Glacial deposits of Late Carboniferous and Early Permian age have long been recognized throughout broad areas of the “Gondwana” continental masses. This paper describes some of these deposits in South Africa and southern Australia, and summarizes information from the literature on deposits of these and other regions.

The following features in combination are widespread in the Paleozoic deposits and prove continental glaciation: polished and striated pavements and roches moutonnées; massive, nonsorted debris (tillite) containing abundant clay-free rock flour, abundant fresh grains of easily weathered minerals, and stones including faceted and striated blocks from both local and distant sources; and laminated, fine-grained sediments enclosing numerous drop-stones.

Electron-microscopy studies have shown that surface textures of sand grains in modern sediments vary diagnostically from one environement to another. The large suite of surface textures that uniquely characterizes Quaternary glacial grains also characterizes Paleozoic ones. X-ray study shows that the clay-sized fraction of unweathered tillites and glacial shales is largely devoid of clay.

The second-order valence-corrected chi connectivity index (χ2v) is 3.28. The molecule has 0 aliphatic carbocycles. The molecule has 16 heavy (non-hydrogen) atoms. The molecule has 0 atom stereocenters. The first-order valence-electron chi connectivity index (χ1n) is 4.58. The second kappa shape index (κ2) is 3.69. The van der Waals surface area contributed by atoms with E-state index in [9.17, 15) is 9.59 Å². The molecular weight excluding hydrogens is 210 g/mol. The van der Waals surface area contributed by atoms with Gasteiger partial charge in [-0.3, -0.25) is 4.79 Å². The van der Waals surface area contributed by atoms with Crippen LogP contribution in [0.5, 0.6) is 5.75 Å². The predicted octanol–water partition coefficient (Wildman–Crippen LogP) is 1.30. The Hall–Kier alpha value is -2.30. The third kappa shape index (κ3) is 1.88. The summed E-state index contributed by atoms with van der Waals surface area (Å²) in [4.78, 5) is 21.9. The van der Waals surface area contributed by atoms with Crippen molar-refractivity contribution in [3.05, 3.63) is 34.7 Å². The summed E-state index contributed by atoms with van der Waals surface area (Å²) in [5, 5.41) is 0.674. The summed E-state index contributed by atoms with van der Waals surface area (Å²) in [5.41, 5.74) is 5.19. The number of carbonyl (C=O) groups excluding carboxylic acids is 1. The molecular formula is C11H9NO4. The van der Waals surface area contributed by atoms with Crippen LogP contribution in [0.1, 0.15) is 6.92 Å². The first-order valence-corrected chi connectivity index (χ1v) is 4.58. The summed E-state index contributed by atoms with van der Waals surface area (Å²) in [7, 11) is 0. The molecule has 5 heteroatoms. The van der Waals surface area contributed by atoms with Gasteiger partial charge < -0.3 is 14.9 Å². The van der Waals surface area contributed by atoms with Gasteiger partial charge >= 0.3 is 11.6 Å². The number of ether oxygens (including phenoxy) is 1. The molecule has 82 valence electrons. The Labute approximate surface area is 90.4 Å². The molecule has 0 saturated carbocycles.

Most of the well-dated Gondwana glacial deposits are of very Early Permian age. At least local glaciation occurred during the Late Carboniferous and also during the later Early Permian. Glacial stages alternated with interglacial ones.

The continental glaciers of even the now-tropical Gondwana continents reached sea level for marine deposits occur with glacial drift. Ice sheets bearing continental-shield debris flowed onto each continent from the direction of present oceans. The distribution of warm-climate Early Permian deposits is as aberrant as that of glacial deposits; red beds, evaporites, thick biochemical limestones, diverse-fauna coral bioherms, and large foraminifera occur, for example, in the northernmost lands of the Atlantic sector of the Arctic. Only continental drift offers a rational solution to the problems of distribution of paleoclimatic indicators. All the glaciated lands lay in latitudes between 45° and 90° S. in the since-fragmented continent of Gondwanaland.

Long-lasting sedimentary basins were produced by permanent changes in crust and mantle configuration resulting from glacial loading.

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